The media industry has unique qualities that distinguish it from other industries. One is its privileged legal position under the First Amendment guarantee of freedom of the press, making the media exempt from government restraints and oversight as compared with other businesses. “Why is the press exempt from restraints and restrictions that fall on others?” asks philosophy professor and media critic Judith Lichtenberg. She answers: “Because we believe that the information journalists provide contributes to the search for truth, to democratic citizenship, and to the solution of social problems.” The industry’s unique legal position carries with it the special responsibility, Lichtenberg and others believe, to give American citizens the information they need to cast informed votes at elections and perform other civic functions in a democratic society.
Many critics have expressed dissatisfaction with how the mass media industry has lived up to such responsibility. Media coverage of political elections has been criticized for focusing on campaign tactics and personal foibles of political candidates rather than substantive issues. Newspapers and television news media programs have been criticized for simply covering the latest murder or sensational crime story rather than substantively investigating the causes of and solutions to crime. Public opinion polls have shown many Americans dissatisfied with news coverage, with complaints ranging from biased reporting to too much of an emphasis on bad news. As a result, writes media critic and author Jay Rosen, “the public today is less and less engaged—in politics and in journalism. The loss of readers and viewers is one result, but the deeper loss is to citizens themselves. People don’t see what they care about reflected in the polarized debates and predictable maneuverings of the political class. So they withdraw.” One solution to these problems is public journalism.
In public or civic journalism, the media industry makes a more conscious effort to actively engage the public in covering stories of community concern and to search for and promote solutions to social problems. The civic journalism movement has been helped in part by philanthropic organizations such as the Pew Center for Civic Journalism, which between 1993 and 2003 helped fund 120 projects run by newspapers and broadcast stations around the country. In Charlotte, North Carolina, for example, the Charlotte Observer, partnering with one television and two radio stations, sought to go beyond simply reporting about crimes, arrests, and trials. Reporters canvassed high-crime neighborhoods and talked with residents to create a series of stories about the causes of crime and neighborhood solutions in its two-year “Taking Back Our Neighborhoods Project.” A “community coordinator” who worked for the Charlotte Observer (but who was not a reporter) organized neighborhood advisory panels and meetings. In addition to the stories, the newspaper published a “needs” list suggested by Charlotte residents (with items such as baseball gloves to a new recreation center) and a telephone number for volunteers. The project was credited with attracting thousands of dollars in donations and hundreds of citizen volunteers; crime dropped in many of those neighborhoods. The Charlotte story is a good example of how civic journalism has been positive for both the media and for the public, argues Jan Schaffer, former executive director of the Pew Center. “Eight years later, people in those neighborhoods still credit that project with incredible transformations. . . . The paper did not tell people what to do. It just gave a menu of options and people took it from there.”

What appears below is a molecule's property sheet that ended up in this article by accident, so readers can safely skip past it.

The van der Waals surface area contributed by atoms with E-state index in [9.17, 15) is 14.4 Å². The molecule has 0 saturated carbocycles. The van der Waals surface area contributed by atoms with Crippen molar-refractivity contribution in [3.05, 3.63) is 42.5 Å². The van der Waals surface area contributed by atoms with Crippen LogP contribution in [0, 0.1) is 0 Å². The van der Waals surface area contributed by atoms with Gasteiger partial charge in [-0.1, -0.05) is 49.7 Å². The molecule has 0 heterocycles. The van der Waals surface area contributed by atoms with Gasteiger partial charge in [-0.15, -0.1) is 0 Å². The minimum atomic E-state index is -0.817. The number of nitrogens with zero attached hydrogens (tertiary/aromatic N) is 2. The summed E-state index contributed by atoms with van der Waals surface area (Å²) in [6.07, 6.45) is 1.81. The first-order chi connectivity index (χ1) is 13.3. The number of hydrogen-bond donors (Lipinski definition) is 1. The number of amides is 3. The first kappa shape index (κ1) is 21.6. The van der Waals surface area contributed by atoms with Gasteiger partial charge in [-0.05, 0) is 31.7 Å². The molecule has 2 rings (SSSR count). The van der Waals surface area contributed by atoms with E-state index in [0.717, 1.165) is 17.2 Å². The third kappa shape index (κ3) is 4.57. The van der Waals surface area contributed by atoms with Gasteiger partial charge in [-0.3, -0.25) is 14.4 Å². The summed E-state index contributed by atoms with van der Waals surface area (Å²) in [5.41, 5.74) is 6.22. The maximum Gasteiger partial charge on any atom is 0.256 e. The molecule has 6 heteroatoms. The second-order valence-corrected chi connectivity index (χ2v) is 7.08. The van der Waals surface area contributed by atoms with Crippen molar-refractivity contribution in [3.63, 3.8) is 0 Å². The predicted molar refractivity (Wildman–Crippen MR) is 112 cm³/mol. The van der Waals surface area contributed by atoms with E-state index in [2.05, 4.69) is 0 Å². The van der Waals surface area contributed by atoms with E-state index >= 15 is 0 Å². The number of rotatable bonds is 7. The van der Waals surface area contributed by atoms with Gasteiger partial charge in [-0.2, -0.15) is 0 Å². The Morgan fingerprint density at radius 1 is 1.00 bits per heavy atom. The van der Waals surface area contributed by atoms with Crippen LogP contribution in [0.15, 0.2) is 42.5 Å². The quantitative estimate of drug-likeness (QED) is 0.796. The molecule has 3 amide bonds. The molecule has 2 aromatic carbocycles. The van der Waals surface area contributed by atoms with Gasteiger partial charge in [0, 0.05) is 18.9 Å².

However, the civic journalism movement has come under criticism by some members of the media, who maintain that the public good that the media provides to a community comes solely from its role as an impartial reporter of news. Jane R. Eisner, editorial page editor of the Philadelphia Inquirer, argues that trying to stimulate public debates and community activism is not journalism’s purpose. She says, “Our central mission is to report the news, to set priorities, to analyze but not to shape or direct events or outcomes. Subsume or diminish this central mission, and we become like any other player in society, like any other politician, interest group, do-gooder, thief. I am not willing to relinquish this unique role.” Max Frankel, former New York Times editor, has expressed the concern that civic journalism projects such as Charlotte’s may drain resources for basic news gathering. He claims that media companies might even avoid coverage of social ills and controversial subjects to avoid alienating their customers. “The best reason for rejecting public journalism, perhaps, is that its rhetoric makes excellent cover for pandering . . . [and] to steer clear of hard-hitting reporting on subjects that the reader is reluctant to hear about.”
The debate over the civic journalism movement is fundamentally one over the future direction of America’s media and its role in society. It is one of many debates that are examined in Opposing Viewpoints: Mass Media. In this volume journalists, media critics, and others provide clashing views on a variety of topics in the following chapters: Is Bias in the Media a Serious Problem? Is Concentration of Media Ownership a Serious Problem? How Do the Media Affect Society? How Will the Media Be Affected by the Internet? The viewpoints highlight the important place the mass media industry continues to occupy in American society and examine the responsibilities of those employed in the industry.